- The principles
Regulated firms in the UK are under a duty to deal with the financial services regulators in an open and cooperative way and report matters of which the respective regulator would reasonably expect notice. This obligation is found within the rules of both the Financial Conduct Authority (FCA) (Principle 11) and the Prudential Regulation Authority (PRA) (Fundamental Rule 7). It applies to unregulated and regulated activities and takes into account the activities of other members of a group.
This obligation to report to the FCA and PRA, and to be open and cooperative in dealings with the regulators, also extends to individuals personally if they are “approved persons”, performing controlled functions, or are subject to the Senior Managers and Certification Regime.
These notification obligations enable the regulators to monitor firms’ and responsible individuals’ compliance with the rules and to react quickly to matters which require a regulatory response (for example, action to protect consumers from detriment).
It is a matter of judgement for a regulated firm or individual to assess whether the duty to notify the respective regulator has been engaged. The FCA provides guidance on what matters must be reported by firms in Chapter 15 of the Supervision Handbook, including:
- immediate notification of matters which have (or may have) serious regulatory impact, including matters that could have a significant adverse impact on the firm’s reputation, serious financial consequences for the UK financial system or other firms, or could result in serious detriment to a customer (SUP15.3.1R)
- notification of significant breaches of rules (including Principles, Statements of Principle and the Code of Conduct for Staff rules); whether a breach has occurred or may occur in the foreseeable future (SUP15.3.11R(1))
- notification of any significant breach or potential breach of competition law (SUP15.3.32R), and)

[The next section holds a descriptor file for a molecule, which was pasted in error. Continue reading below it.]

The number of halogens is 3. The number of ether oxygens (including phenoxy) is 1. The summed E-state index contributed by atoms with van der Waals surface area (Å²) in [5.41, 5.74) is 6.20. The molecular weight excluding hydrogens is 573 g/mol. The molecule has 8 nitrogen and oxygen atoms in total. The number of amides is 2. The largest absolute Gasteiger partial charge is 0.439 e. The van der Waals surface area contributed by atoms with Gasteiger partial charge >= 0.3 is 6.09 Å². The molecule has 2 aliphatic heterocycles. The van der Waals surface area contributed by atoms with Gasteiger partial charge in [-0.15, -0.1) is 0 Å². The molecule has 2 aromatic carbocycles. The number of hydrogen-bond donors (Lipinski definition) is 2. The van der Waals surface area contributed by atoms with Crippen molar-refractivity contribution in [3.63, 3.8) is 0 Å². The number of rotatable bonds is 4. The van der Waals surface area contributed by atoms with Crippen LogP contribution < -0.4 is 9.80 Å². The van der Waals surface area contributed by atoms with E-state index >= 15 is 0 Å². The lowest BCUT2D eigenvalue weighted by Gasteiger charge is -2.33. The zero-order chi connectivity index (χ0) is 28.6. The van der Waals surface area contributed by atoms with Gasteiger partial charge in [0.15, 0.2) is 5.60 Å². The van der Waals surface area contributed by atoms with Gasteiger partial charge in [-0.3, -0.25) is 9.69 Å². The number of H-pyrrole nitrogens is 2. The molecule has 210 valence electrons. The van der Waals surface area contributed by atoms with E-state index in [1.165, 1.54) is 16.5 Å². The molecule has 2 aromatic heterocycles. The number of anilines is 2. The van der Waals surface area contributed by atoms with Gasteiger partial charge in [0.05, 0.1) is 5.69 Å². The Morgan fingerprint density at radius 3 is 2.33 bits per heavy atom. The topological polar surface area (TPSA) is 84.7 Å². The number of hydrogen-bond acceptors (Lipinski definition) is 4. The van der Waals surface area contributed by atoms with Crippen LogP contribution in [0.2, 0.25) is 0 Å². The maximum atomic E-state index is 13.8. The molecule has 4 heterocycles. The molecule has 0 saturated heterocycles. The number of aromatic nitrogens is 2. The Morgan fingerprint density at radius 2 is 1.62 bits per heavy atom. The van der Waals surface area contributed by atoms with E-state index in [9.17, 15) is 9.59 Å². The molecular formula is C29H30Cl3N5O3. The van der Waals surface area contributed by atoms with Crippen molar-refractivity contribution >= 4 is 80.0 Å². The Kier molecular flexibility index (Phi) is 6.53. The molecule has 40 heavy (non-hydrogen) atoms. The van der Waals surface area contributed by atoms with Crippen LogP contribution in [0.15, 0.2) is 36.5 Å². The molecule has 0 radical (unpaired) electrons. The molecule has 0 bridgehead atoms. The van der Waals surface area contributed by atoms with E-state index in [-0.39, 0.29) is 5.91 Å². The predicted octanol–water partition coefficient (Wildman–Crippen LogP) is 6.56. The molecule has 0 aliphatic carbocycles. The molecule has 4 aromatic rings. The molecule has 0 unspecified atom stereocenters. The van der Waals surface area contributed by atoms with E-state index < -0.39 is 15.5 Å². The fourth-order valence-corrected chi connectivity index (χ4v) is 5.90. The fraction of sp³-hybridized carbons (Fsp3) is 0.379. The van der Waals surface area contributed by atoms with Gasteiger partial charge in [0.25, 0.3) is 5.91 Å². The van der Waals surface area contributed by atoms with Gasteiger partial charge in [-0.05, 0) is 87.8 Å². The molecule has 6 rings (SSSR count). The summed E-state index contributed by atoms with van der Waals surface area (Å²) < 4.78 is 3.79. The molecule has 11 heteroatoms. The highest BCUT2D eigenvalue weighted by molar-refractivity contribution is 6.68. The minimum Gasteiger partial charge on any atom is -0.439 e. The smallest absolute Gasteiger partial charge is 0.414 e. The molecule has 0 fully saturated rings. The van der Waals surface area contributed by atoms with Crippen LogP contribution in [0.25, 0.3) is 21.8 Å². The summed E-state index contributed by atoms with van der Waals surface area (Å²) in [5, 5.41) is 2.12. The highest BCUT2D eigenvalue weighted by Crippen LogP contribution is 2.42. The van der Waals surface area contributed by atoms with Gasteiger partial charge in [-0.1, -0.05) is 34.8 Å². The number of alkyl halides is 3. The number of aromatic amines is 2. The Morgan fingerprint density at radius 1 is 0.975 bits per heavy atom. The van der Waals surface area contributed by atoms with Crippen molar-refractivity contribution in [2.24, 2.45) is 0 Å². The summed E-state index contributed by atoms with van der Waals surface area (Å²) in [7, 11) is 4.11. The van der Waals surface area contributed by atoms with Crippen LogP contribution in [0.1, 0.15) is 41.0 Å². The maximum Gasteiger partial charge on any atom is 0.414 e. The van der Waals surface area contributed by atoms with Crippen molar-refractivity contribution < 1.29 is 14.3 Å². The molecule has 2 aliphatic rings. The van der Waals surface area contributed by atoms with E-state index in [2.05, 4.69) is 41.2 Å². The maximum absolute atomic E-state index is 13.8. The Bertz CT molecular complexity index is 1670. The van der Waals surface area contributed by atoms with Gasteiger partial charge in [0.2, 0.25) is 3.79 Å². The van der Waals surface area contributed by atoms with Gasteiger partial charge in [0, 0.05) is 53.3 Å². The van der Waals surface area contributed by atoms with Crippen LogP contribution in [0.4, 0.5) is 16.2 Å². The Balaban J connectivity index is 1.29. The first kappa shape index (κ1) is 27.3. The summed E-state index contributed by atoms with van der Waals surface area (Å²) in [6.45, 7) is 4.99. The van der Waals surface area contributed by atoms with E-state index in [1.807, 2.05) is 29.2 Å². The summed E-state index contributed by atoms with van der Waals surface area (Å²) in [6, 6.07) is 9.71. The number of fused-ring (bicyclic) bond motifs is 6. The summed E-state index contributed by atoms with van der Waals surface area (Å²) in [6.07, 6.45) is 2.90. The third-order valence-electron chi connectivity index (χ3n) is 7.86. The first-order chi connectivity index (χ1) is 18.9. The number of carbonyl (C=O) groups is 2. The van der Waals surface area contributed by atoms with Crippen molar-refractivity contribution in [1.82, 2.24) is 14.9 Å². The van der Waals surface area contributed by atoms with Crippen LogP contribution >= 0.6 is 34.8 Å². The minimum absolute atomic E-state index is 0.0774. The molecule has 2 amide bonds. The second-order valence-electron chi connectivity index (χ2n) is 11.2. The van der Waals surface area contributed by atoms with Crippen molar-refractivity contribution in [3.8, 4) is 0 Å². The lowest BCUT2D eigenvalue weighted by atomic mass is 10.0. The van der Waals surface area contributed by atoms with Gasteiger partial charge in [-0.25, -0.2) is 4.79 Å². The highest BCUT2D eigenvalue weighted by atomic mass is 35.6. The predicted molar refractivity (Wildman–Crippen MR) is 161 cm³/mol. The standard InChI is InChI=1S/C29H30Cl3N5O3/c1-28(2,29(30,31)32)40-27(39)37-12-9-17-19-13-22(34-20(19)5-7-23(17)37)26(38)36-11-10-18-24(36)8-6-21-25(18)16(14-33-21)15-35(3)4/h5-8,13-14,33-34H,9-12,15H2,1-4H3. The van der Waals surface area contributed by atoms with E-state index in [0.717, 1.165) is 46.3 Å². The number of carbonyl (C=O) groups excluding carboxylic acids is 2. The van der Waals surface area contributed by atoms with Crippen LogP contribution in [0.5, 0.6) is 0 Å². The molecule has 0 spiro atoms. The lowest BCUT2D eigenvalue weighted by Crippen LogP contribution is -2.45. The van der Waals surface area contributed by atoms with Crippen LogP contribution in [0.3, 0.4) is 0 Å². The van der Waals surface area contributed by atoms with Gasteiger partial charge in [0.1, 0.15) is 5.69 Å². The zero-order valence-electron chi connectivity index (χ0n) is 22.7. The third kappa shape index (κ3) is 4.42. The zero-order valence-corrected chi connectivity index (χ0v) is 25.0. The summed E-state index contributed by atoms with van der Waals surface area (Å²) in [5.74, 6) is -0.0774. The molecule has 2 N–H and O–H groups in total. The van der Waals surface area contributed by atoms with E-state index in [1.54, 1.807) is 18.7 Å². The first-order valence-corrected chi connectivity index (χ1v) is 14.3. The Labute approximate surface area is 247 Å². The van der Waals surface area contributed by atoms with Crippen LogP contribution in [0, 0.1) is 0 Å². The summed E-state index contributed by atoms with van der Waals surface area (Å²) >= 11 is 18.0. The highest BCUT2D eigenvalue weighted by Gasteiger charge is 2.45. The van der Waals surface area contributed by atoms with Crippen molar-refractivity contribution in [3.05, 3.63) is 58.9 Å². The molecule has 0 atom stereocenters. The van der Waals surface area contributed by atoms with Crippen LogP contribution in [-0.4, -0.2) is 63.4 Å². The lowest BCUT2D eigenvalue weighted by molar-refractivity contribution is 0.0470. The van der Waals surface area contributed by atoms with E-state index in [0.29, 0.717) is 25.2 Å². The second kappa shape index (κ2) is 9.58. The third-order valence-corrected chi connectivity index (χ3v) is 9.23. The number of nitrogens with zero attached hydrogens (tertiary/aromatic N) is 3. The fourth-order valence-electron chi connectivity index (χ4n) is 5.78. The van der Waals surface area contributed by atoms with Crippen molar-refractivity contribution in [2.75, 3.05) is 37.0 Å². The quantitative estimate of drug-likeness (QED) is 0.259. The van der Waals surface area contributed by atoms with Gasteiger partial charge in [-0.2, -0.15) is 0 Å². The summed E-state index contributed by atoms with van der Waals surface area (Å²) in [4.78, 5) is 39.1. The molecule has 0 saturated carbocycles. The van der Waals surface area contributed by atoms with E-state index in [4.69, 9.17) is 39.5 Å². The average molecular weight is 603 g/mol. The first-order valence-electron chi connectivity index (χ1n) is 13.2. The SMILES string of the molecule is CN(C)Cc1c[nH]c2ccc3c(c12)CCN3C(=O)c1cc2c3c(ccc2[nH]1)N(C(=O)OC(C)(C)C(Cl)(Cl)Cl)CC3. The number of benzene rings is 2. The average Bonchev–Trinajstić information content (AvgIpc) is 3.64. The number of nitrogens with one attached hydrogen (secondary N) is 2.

- notification of other key matters including civil, criminal or disciplinary proceedings against the firm (SUP15.3.15R), fraud, errors and other irregularities (SUP15.3.17R) and insolvency, bankruptcy and winding up (SUP15.3.21R).
- Recent developments
- The importance of the duty to be open and cooperative with the regulator continues to be an area of focus for FCA and PRA enforcement actions. Recent cases have arisen from a variety of factual scenarios, including failures to provide factually correct information or to correct factual inaccuracies, the failure to notify intended changes in senior management and unreasonable reliance on others to notify the regulator of certain issues.
- On 09 February 2017, the PRA imposed fines on Bank of Tokyo Mitsubishi (BTM) and MUFG Securities of £17.8m and £8.9m respectively for failure to be open and cooperative with the regulator, in relation to enforcement action by the New York Department of Financial Services (DFS). The PRA found that BTM failed to consider the UK regulatory implications of the DFS’s investigation into its conduct in the United States, which ultimately lead to a settlement and payment of a US$315m penalty (announced on 18 November 2014). The PRA concluded that it was not notified in a “timely fashion” and was unable to “consider the implications for the safety and soundness of BTM”. The breach therefore impacted the PRA’s ability to “advance its statutory objectives”.